SENATE BILL REPORT
This analysis was prepared by non-partisan legislative staff for the use of legislative members in their deliberations. This analysis is not a part of the legislation nor does it constitute a statement of legislative intent.
As of January 11, 2018
Title: An act relating to establishing a reporting process for the department of natural resources regarding certain marbled murrelet habitat information.
Brief Description: Establishing a reporting process for the department of natural resources regarding certain marbled murrelet habitat information.
Sponsors: Senators Van De Wege and Chase.
Committee Activity: Agriculture, Water, Natural Resources & Parks: 1/11/18.
SENATE COMMITTEE ON AGRICULTURE, WATER, NATURAL RESOURCES & PARKS
Staff: Curt Gavigan (786-7437)
Background: Federal Endangered Species Act. Congress passed the federal Endangered Species Act (ESA) in 1973, which provides protection for threatened and endangered species. An endangered species is a species in danger of extinction throughout all or part of its historic range. A threatened species is a species likely to become endangered within the foreseeable future. The ESA generally prohibits take of a listed species, which includes harassing, harming, or killing such species.
Habitat Conservation Plans. An incidental take permit allows a person to legally proceed with an activity that would otherwise result in illegal take of a listed species. A habitat conservation plan (HCP) must accompany an application for an incidental take permit, and serves as an agreement between the federal government and permittee. An HCP must include an assessment of likely impacts, measures to minimize and mitigate for such impacts, alternatives evaluated by the applicant, and any additional measures required by the federal government. The federal government will issue an incidental take permit if the taking will be incidental, the applicant will minimize and mitigate impacts, adequate funding for the plan is available, and the taking will not reduce the likelihood of survival and recovery.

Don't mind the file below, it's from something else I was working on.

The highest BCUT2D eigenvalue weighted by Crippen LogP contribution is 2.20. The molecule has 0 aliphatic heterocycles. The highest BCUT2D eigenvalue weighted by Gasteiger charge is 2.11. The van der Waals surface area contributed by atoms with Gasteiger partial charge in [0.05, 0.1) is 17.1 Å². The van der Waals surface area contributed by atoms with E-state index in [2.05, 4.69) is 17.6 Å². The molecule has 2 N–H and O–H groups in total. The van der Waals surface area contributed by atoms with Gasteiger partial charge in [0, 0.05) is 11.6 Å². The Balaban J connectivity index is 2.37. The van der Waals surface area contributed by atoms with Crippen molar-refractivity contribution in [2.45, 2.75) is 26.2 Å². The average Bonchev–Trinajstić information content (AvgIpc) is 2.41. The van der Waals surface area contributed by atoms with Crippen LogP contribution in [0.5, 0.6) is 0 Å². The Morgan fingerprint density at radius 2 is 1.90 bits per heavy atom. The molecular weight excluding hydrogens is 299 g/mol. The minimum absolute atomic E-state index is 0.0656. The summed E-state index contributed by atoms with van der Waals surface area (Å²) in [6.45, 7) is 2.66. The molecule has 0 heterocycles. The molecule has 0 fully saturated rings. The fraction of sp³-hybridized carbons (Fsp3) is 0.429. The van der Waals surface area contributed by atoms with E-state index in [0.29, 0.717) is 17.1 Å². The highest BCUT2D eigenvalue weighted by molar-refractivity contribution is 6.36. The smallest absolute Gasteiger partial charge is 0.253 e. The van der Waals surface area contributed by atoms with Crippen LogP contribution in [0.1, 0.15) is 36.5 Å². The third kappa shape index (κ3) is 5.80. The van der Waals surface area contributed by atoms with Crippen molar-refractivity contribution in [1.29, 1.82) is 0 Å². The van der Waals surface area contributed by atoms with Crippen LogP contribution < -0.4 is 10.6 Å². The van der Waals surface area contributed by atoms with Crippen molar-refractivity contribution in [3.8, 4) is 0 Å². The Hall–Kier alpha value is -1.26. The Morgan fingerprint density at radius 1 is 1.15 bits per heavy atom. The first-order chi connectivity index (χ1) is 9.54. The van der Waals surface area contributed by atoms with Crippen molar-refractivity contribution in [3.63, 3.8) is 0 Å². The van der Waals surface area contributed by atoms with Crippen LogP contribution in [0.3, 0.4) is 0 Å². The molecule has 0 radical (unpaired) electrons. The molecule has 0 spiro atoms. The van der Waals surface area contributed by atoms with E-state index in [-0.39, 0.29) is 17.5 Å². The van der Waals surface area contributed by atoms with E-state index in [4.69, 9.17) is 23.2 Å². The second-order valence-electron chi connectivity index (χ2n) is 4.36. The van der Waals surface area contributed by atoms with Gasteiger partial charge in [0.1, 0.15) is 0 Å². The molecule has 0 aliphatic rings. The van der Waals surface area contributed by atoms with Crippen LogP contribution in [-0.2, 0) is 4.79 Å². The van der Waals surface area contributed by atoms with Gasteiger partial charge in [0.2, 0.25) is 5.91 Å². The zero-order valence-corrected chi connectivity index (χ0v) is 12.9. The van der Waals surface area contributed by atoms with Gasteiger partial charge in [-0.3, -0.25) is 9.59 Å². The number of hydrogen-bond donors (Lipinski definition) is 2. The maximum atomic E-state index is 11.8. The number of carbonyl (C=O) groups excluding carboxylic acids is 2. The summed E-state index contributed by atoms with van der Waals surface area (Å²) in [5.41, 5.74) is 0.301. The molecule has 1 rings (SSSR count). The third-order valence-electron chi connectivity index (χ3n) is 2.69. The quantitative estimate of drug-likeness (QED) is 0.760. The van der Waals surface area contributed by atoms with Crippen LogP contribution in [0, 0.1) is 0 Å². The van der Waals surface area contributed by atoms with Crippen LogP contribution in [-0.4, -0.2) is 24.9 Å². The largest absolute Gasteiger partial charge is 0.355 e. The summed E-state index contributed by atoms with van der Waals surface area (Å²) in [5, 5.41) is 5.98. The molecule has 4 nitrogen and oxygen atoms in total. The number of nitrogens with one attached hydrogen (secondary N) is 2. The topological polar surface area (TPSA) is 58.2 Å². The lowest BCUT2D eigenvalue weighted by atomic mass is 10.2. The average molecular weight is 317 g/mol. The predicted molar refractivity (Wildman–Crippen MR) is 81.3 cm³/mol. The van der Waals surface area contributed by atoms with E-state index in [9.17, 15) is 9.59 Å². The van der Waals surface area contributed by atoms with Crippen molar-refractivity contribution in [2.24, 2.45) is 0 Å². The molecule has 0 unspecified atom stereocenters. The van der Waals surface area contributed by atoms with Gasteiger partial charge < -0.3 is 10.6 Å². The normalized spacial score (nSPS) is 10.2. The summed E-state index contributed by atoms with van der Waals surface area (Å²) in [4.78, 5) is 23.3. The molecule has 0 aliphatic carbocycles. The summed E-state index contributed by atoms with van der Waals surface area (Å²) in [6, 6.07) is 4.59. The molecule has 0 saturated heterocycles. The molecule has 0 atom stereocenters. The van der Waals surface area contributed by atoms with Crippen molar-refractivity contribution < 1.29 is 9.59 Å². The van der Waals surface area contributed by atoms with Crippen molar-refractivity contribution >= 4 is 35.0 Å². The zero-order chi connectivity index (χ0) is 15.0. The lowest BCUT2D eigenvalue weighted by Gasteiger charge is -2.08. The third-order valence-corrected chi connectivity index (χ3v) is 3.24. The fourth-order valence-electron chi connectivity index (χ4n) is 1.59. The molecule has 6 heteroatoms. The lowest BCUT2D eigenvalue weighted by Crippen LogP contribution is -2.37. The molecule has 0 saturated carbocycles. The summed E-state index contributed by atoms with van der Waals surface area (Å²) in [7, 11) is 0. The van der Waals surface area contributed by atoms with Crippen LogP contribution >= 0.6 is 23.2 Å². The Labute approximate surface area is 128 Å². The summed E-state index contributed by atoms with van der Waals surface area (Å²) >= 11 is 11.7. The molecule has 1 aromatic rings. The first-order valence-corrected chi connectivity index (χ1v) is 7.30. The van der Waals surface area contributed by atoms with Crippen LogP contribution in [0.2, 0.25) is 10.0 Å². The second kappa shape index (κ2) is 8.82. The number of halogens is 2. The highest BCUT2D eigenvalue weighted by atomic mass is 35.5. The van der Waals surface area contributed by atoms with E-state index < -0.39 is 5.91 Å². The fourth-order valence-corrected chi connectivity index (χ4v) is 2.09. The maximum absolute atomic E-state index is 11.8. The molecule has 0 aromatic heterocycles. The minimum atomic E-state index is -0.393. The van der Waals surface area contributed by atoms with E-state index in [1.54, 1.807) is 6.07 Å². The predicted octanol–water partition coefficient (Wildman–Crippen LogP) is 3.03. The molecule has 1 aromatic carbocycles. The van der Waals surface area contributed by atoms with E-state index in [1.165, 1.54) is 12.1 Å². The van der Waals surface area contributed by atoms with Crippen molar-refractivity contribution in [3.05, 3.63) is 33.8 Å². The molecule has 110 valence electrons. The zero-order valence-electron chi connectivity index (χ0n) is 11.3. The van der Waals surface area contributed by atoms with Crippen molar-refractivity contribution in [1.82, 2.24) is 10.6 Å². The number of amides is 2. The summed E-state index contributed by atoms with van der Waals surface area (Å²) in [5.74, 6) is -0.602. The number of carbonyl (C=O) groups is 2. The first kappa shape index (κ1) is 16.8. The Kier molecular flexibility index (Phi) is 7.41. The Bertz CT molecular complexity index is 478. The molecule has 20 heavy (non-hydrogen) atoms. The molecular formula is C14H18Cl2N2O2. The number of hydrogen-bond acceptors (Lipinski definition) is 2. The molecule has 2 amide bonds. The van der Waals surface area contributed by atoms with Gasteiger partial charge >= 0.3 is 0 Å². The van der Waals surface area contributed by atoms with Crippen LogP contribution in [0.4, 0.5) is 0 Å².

State Lands HCP. The state lands HCP was adopted in 1997. The HCP is a multi-species plan that includes coverage for species including the northern spotted owl, marbled murrelet, and riparian species. The HCP includes conservation measures for species and areas covered in the plan. In the case of marbled murrelets, the HCP identifies the 1997 plan as an interim strategy to be in place while a long term strategy is developed. In November 2017, the Board of Natural Resources (Board) directed DNR to develop, analyze, and submit a preferred alternative for a marbled murrelet long term conservation strategy and HCP amendment.
Summary of Bill: DNR must provide an annual report to the Legislature on the proposed marbled murrelet HCP approved by the Board. The report must include:
an economic analysis of the net loss or gain of revenue to each trust beneficiary;
an economic analysis of the potential net loss or gain of jobs for each impacted county;
recommendations to the Legislature to offset potential revenue loss to beneficiaries, identified loss of jobs to rural communities, and policies that may be adopted before the losses are projected to occur; and
recommendations to the Legislature on the definition of arrearage that may provide additional certainty for trust revenues.
The Commissioner of Public Lands must appoint an advisory committee to assist DNR in developing the required reports. The advisory may include representation from trust beneficiaries, environmental organizations, local governments, milling and forestland interests, local public interest groups, and may consult with relevant agencies and tribes.
The annual report must continue until the HCP amendment is approved by the federal government.
Fiscal Note: Available.
Creates Committee/Commission/Task Force that includes Legislative members: No.
Effective Date: Ninety days after adjournment of session in which bill is passed.
Staff Summary of Public Testimony: PRO: The state is attempting to update the 1997 HCP based on promises made at that time. The Commissioner has directed DNR to set up a stakeholder process to achieve no net loss of jobs. From here, there will be continued environmental analysis and public comment as the HCP update process continues. Counties rely on revenue from trust lands to support their activities and those of junior taxing districts. Forest products are also key to rural jobs, and uncertainty around timber harvest makes it difficult to draw jobs. The Legislature should look at exploring these issues in more detail moving forward.
OTHER: Discussions should focus more on volume as opposed to just value. Rural communities need harvest volume to address jobs and forest health issues. There are a number of suggested changes to the bill, including linking in the arrearage reporting requirement, looking at impacts dating back as far as 2014, defining what exactly no net loss of jobs means, and specifying mandatory membership in the bill. An advisory committee may not be the best structure since the Board has already been involved in discussions. While DNR needs to provide trust revenues, it must do so under federal and state law. If collaboration occurs, this will help to avoid lawsuits.
Persons Testifying: PRO: Bruce Beckett, Port of Port Angeles; Laura Berg, WSAC; Dave Warren, DNR/Legislative Director; Andrew Hayes, DNR/Forest Resource Division Manager. OTHER: Rod Fleck, City of Forks; Darcy Nonemacher, Washington Environmental Council; Heath Heikkila, American Forest Resource Council, Director of Governmental Relations; Paula Swedeen, Conservation Northwest.
Persons Signed In To Testify But Not Testifying: No one.